The 5 Biggest Myths About Getting Pregnant

 Lindsay Meisel Profile Photo
By Lindsay Meisel | Updated on Dec 2, 2023
Image for article The 5 Biggest Myths About Getting Pregnant

TLDR: If you just started trying to get pregnant, you likely need a refresher on reproductive health because conceiving is all about timing. Tracking your cycle can help you figure out when you're most fertile, but first you have to learn the biggest myths about getting pregnant so you don’t make a few easy timing mistakes.


If you’ve spent your whole life trying to avoid pregnancy, it can be a big surprise to learn that getting pregnant isn’t always easy. For many women, trying to conceive is a frustrating experience that takes longer than expected. This is partially because you only have one window per month to get pregnant. So, one of the first things you’ll learn about conception is that you need to learn about your cycle. 

“It’s very important to track your menstrual cycle when trying to conceive,” says Dr. Alexander Kucherov1 , a reproductive endocrinologist at Illume Fertility. “For most of your cycle, intercourse has a fairly low chance of leading to pregnancy. But if you know when ovulation is occurring, it can make timing things much easier.” 

While tracking your cycle can be key to timing conception, before you learn how and what to track, we should go over some basics. For many, the last time you learned about female reproductive health was when you were a student in sex-ed class, so it might be time for a refresher. The best way to do that is busting some myths, so let’s go over the top five misconceptions about getting pregnant.

Misconception #1: Whenever you have sex, there’s at least some chance of getting pregnant.

Most people learned as teenagers that there’s at least a slim chance of getting pregnant any time you have sex. But this is simply not true. While men are fertile every day, women have only a few days each month when it’s possible to get pregnant: the day of ovulation and the five days before2 .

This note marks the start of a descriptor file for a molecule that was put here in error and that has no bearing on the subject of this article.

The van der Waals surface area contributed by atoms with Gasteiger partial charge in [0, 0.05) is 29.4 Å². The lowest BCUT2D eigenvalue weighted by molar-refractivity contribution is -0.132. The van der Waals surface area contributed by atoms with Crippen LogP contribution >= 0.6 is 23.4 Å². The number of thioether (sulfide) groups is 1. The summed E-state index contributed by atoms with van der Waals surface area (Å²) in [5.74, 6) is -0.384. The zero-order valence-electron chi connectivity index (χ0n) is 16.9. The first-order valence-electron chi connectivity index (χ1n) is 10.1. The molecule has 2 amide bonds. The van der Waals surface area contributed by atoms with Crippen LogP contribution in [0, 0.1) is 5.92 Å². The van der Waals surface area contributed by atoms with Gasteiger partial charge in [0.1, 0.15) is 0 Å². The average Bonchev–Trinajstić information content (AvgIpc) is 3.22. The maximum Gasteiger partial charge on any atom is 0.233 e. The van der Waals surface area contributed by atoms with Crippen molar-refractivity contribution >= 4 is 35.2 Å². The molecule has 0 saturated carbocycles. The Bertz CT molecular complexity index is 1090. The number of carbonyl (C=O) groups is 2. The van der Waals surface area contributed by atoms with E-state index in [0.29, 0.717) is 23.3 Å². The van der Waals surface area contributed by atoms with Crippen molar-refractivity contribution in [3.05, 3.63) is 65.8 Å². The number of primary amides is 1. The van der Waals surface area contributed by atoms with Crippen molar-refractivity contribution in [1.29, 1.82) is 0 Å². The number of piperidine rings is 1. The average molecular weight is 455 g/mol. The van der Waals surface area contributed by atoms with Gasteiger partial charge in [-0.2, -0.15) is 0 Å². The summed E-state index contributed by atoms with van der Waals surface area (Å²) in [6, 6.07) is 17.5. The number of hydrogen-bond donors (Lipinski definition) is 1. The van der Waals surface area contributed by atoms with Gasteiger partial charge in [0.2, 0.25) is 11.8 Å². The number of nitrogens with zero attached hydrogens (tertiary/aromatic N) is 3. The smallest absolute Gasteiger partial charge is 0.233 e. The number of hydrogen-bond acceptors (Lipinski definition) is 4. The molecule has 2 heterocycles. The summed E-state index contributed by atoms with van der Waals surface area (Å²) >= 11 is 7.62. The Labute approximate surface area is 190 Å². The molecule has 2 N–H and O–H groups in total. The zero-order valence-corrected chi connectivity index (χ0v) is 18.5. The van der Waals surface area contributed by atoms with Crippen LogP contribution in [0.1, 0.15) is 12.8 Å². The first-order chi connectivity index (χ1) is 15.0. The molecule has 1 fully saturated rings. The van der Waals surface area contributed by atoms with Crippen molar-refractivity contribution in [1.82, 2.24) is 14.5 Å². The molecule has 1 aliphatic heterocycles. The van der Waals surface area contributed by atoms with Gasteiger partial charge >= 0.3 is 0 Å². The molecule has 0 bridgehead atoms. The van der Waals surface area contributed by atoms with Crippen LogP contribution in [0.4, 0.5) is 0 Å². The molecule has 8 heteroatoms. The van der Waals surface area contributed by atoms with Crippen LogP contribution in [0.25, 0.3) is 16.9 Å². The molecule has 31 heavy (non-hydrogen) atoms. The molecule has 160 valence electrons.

It can be hard to know with absolute certainty exactly when those six days fall for you—and they may not happen on the same days every month. However, tracking your cycle can help you narrow it down.

There are many different cycle tracking options available. Methods that take into account physiological data such as cervical mucus or body temperature offer greater accuracy because they are personalized to your body. 

Misconception #2: To get pregnant, you must have sex or plan your insemination on the day you ovulate.

In contrast to the previous misconception, some people believe it’s only possible to get pregnant when you’re ovulating. But actually, the day of ovulation is not the best day to have sex when you’re trying to conceive.

In fact, research shows that getting pregnant is slightly more likely during the two to three days before ovulation3  compared to ovulation day itself. It’s best to think of ovulation as the end of your fertile window—not the best day to get pregnant, but the very last chance to try.

Misconception #3: Ovulation tests tell you your most fertile days.

Ovulation tests are urine tests that help you track your fertile days. They are also called ovulation predictor kits, OPKs or LH tests. These tests detect the presence of luteinizing hormone (LH) in your urine, which is a sign that you might be close to ovulating.

Using these tests can help you time intercourse around your fertile window. When you get a positive ovulation test, it’s a sign that you are likely fertile. But LH tests don’t always detect your most fertile days, which may fall before the ovulation test turns positive.

Ovulation occurs an average of 24 hours after the LH surge4  first begins, though this time can be shorter or longer for some people. As mentioned above, the best days to get pregnant are the two to three days before ovulation.

This means that if you wait for a positive ovulation test to have intercourse, you might be missing out on some of the most fertile days of your cycle5 . It’s best to think of the LH surge as the beginning of the end of your fertile window.

Misconception #4: Fertility-friendly lube can boost your chances of conceiving

Some research suggests that conventional vaginal lubricants can damage sperm6  and slow them down on their journey toward your egg. There are specially formulated “fertility-friendly” lubricants available for those trying to conceive, but it’s important to note that they don’t increase your chances of pregnancy. In fact, the only claim these products can make is that they are less harmful to sperm than conventional lubricants7 .